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Case for Conscientious Objection
is a senior history major at Kentucky Wesleyan College in
Owensboro, Kentucky, where he won the Powell Peace Award in 2004.
In George W. Bush's
America, few are willing to call themselves conscientious objectors.
Often, when I tell someone I am one, they ask how I could oppose any
resort to war. The answer is less complex than one might think. In fact,
my objection to war rests mostly on principles upon which most Americans
agree. Americans who believe in the sanctity of human life and that
it should only be taken when the full reason has been disclosed should
tolerate, if not adopt, conscientious objection.
Unlike most, I
reject just war doctrine. War kills civilians and forces young men who
might be friends under normal circumstances to kill each other. I think
most of us can agree that, for these reasons and others, war is an atrocity.
I would venture to say that most would also agree that, if war must
be undertaken, the public and those who fight must know exactly why
they are killing.
But this is never
the case. Governments lie about reasons for war. For example, George
W. Bush, Dick Cheney, and Donald Rumsfeld claimed to be invading Iraq
to liberate the Iraqi people, but a review of their careers suggests
they cared little about human rights. In a 2000
debate with Al Gore, George W. Bush praised the Clinton administration
for not pursuing a humanitarian intervention in Rwanda. During the 1990s,
while CEO of Halliburton, Dick Cheney lobbied
against sanctions on countries that violate human rights. Not surprisingly,
Halliburton wanted to do business with these nations. A
Project for a New American Century, a document Cheney helped write
in 2000 argues that America should attack Iraq to begin a "Pax
Americana," in which America will maintain hegemony by controlling
oil supplies. Curiously, the Bush administration never told Americans
about this motive for war. After September 11, Donald Rumsfeld supported
an attack on Iraq not because he believed Saddam Hussein was involved
in the 9/11 attacks, but because there were "more targets"
in Iraq than Afghanistan.
Most consider World
War II the very definition of a just war, but America's entry into it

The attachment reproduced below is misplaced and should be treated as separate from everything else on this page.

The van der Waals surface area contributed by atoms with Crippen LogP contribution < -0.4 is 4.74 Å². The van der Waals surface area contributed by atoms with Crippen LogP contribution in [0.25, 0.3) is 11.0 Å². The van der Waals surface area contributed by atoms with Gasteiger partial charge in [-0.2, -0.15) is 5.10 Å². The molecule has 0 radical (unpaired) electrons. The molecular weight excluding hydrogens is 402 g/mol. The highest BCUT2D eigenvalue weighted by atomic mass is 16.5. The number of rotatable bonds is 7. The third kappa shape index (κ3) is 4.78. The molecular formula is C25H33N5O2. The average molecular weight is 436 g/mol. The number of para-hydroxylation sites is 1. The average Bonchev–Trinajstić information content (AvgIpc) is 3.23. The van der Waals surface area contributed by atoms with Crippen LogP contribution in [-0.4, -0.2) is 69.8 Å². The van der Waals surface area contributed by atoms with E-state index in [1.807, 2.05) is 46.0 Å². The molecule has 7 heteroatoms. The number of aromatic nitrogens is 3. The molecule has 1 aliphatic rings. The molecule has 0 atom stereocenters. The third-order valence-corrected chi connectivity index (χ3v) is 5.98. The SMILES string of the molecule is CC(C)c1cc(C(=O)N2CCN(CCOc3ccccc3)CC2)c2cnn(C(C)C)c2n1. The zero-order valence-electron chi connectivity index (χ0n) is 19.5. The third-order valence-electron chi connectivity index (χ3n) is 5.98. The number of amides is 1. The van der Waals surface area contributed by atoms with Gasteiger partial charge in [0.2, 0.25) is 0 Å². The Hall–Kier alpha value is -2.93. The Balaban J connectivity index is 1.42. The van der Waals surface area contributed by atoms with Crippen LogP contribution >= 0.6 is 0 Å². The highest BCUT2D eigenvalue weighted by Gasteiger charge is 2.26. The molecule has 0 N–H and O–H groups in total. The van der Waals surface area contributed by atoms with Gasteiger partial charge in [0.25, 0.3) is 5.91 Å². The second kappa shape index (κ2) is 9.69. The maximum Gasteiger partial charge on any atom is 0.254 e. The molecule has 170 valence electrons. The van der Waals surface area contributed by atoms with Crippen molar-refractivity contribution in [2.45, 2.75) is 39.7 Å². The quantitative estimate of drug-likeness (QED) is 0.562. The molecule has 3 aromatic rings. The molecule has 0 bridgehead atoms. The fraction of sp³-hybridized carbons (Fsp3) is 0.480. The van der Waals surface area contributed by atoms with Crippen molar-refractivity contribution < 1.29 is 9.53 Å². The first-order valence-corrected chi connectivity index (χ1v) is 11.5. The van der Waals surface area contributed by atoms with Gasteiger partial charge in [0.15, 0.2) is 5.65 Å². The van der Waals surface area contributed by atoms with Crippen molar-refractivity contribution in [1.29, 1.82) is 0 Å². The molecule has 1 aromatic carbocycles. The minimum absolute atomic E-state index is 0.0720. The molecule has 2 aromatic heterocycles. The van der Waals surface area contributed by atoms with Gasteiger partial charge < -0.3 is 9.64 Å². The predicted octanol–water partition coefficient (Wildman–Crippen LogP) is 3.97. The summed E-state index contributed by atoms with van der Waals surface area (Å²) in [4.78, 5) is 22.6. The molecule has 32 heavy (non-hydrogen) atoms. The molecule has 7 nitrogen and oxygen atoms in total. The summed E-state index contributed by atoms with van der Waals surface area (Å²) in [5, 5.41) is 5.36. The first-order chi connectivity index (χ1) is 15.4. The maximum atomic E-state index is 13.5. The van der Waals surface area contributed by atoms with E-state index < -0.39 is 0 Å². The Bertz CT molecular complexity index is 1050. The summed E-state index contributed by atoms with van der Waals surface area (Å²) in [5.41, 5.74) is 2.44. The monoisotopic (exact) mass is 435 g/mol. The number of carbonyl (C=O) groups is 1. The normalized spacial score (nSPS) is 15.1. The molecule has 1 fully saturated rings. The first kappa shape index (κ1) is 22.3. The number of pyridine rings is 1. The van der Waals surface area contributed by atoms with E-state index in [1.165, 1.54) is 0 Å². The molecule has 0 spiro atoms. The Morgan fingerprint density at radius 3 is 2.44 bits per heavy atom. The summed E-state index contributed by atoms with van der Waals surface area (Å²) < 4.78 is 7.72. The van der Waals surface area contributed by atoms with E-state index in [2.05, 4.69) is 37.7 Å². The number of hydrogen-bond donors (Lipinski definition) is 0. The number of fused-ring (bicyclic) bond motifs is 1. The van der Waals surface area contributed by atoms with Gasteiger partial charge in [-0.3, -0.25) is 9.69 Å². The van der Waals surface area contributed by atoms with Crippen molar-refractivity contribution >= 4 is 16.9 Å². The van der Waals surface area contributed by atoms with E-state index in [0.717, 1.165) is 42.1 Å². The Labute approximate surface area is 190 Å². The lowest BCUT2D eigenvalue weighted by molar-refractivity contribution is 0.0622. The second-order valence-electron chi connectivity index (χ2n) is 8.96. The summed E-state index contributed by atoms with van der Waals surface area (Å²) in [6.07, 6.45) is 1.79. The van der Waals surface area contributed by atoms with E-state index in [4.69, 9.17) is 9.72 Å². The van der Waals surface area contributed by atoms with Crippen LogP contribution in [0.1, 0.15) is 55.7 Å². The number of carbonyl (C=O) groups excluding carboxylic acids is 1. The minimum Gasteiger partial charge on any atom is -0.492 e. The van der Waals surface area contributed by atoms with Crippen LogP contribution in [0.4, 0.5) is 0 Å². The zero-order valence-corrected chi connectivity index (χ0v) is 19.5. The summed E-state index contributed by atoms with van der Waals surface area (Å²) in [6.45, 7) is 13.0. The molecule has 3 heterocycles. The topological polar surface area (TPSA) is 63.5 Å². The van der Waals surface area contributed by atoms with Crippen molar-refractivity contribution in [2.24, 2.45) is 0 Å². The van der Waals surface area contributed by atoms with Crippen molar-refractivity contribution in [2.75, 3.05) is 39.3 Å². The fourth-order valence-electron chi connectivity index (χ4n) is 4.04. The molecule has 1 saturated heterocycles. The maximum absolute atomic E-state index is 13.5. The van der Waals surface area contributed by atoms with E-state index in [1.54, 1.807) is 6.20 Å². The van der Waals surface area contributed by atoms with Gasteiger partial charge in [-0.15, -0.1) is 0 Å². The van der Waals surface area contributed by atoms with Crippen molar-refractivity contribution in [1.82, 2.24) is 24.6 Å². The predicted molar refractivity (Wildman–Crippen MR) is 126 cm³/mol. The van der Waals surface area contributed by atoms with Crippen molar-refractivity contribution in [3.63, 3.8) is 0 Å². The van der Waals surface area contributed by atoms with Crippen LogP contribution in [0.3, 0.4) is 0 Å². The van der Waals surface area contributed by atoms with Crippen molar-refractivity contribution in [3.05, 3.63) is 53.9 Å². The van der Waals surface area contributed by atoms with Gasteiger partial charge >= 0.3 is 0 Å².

involved lies as well. Franklin Roosevelt wanted us involved, but the
American people did not, so he resorted to manipulation to bring us
into the war. Even Henry Kissinger, a fan of FDR, concedes this in his
Kissinger writes that FDR's methods were "devious in tactic,"
and, most importantly, "less than frank in explaining the intricacies
of particular events."
If we agree that
war is only justified when the people and participants know exactly
why they are killing, then we must also agree that there is no such
thing as a just war. A thorough look at history proves that governments
never tell their people exactly why they must kill; the rhetoric never
matches the record. I believe, and I think most people do as well, that
forcing one man to take another's life without telling him the whole
story is unjust.
Some have asked
me how I could oppose a war to topple a brutal dictator who gassed his
own people. First, as already mentioned, wars have little to do with
liberation; those who championed human rights in the run-up to the Iraq
War did so out of convenience, not sincerity. Second, even if we give
government the benefit of the doubt, how "humanitarian" is
war? The civilians and conscripted soldiers killed during intervention
will certainly not be "liberated," nor will the soldiers who
will have to live with the fact that they killed them. And wars produce
significant numbers of civilian casualties. The "liberation"
of Iraq has killed at least 15,000.
[Ed. Note: this is a very conservative estimate,
based on incidents reported in international newspapers. Other studies
put the figure over 100,000.]
believe in the sanctity of human life. Many evangelical Christians,